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There are only a handful of players in the history of the game that have been able to make triple-doubles look like clockwork. One of the newest Lakers did it last season with the Wizards, and the man who previously held the record for most all-time recently came to his defense. 

Russell Westbrook had a fantastic 20-21' season statistically, averaging 22.2 points, 11.5 rebounds, and 11.7 assists per game on a less than stellar Wizards team. It was the 4th time in his career that he averaged double digits in all three categories for a season, and there was definitely an argument to be made for being included in the MVP conversation. 

Even so, Russell came nowhere close to winning the award. In fact, he only received a single 3rd place vote for his troubles. Oscar Robertson, the man who held the record for most triple-doubles before Westbrook broke his record last season, recently voiced his displeasure with the results on The Knuckleheads Podcast

"I look at Westbrook, and he got triple-doubles this year and no one even noticed it, they didn't think it was such a big deal," Robertson said on The Knuckleheads Podcast. "I think that's totally unfair. I think he should have won [MVP] again. If he [averaged] a triple-double again, and he didn't win [MVP], so why keep stats then?"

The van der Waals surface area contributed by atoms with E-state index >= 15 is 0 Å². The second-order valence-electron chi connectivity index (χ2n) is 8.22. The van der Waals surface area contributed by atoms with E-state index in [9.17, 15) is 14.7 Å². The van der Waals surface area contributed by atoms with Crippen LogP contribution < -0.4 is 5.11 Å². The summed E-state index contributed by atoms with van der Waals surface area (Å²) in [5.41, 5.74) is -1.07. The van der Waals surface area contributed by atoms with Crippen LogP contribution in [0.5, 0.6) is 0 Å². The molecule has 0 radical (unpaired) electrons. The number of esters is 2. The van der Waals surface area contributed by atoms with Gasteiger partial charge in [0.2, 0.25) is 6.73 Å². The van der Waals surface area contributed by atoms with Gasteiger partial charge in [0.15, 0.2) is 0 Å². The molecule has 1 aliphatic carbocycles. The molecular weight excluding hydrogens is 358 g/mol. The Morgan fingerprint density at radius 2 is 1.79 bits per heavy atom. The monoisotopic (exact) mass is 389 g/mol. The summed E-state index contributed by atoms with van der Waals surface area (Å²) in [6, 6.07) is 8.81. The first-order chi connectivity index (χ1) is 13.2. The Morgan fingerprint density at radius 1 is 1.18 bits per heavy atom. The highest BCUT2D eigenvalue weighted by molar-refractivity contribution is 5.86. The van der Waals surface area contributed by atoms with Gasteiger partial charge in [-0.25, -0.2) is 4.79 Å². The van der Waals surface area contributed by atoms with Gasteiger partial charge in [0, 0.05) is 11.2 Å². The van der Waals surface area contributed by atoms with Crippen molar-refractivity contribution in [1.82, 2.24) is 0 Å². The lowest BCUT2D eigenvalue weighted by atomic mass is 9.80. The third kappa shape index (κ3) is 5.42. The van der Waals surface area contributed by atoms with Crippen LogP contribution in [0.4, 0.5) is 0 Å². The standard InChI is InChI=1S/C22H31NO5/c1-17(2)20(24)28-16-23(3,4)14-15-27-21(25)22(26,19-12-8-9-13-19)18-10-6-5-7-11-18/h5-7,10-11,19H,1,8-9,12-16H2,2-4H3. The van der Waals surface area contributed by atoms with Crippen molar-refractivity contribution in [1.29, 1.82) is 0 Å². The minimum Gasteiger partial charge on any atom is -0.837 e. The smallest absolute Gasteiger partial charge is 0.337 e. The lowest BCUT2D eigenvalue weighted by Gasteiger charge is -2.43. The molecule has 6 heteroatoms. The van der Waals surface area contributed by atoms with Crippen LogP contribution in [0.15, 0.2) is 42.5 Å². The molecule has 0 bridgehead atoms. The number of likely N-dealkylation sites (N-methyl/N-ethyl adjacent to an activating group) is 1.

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Roberston definitely has a point when he says that people no longer seem to appreciate how effortless Westbrook makes these triple-doubles look. There was a time when a player achieving such numbers in a game was newsworthy, but the reaction has tempered with how common nights like that are now. 

The one point that Robertson misses, however, is that Westbrook's numbers came on a team that was going nowhere. While the numbers were impressive, they did not result in more wins or a deep playoff run for the Wizards in 2021. A team's success plays as much of a factor as anything else when it comes to award consideration. 

A fresh start with the loaded Los Angeles Lakers should allow Westbrook to show that he can put up those same numbers for a contending team. Whether that's enough to garner some MVP consideration, only time will tell. 

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